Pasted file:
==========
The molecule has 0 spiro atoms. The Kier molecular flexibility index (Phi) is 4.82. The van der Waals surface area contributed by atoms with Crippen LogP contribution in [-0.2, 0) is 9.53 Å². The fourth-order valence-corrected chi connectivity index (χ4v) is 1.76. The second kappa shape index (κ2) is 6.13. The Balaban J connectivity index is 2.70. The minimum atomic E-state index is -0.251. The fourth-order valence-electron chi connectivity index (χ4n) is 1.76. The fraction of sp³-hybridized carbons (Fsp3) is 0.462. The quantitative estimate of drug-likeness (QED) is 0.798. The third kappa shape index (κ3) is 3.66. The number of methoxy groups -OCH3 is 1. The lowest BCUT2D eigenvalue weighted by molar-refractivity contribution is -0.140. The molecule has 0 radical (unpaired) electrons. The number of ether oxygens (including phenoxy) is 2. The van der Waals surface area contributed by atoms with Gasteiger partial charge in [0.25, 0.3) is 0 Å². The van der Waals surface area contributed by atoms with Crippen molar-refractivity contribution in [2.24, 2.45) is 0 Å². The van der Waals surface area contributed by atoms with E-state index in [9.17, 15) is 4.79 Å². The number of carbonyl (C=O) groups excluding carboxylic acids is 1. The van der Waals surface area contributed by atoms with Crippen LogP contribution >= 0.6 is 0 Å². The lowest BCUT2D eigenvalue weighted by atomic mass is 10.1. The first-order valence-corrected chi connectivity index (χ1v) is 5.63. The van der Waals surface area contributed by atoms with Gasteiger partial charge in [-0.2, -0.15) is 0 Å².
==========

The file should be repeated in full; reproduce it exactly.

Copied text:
The molecule has 0 spiro atoms. The Kier molecular flexibility index (Phi) is 4.82. The van der Waals surface area contributed by atoms with Crippen LogP contribution in [-0.2, 0) is 9.53 Å². The fourth-order valence-corrected chi connectivity index (χ4v) is 1.76. The second kappa shape index (κ2) is 6.13. The Balaban J connectivity index is 2.70. The minimum atomic E-state index is -0.251. The fourth-order valence-electron chi connectivity index (χ4n) is 1.76. The fraction of sp³-hybridized carbons (Fsp3) is 0.462. The quantitative estimate of drug-likeness (QED) is 0.798. The third kappa shape index (κ3) is 3.66. The number of methoxy groups -OCH3 is 1. The lowest BCUT2D eigenvalue weighted by molar-refractivity contribution is -0.140. The molecule has 0 radical (unpaired) electrons. The number of ether oxygens (including phenoxy) is 2. The van der Waals surface area contributed by atoms with Gasteiger partial charge in [0.25, 0.3) is 0 Å². The van der Waals surface area contributed by atoms with Crippen molar-refractivity contribution in [2.24, 2.45) is 0 Å². The van der Waals surface area contributed by atoms with E-state index in [9.17, 15) is 4.79 Å². The number of carbonyl (C=O) groups excluding carboxylic acids is 1. The van der Waals surface area contributed by atoms with Crippen LogP contribution >= 0.6 is 0 Å². The lowest BCUT2D eigenvalue weighted by atomic mass is 10.1. The first-order valence-corrected chi connectivity index (χ1v) is 5.63. The van der Waals surface area contributed by atoms with Gasteiger partial charge in [-0.2, -0.15) is 0 Å².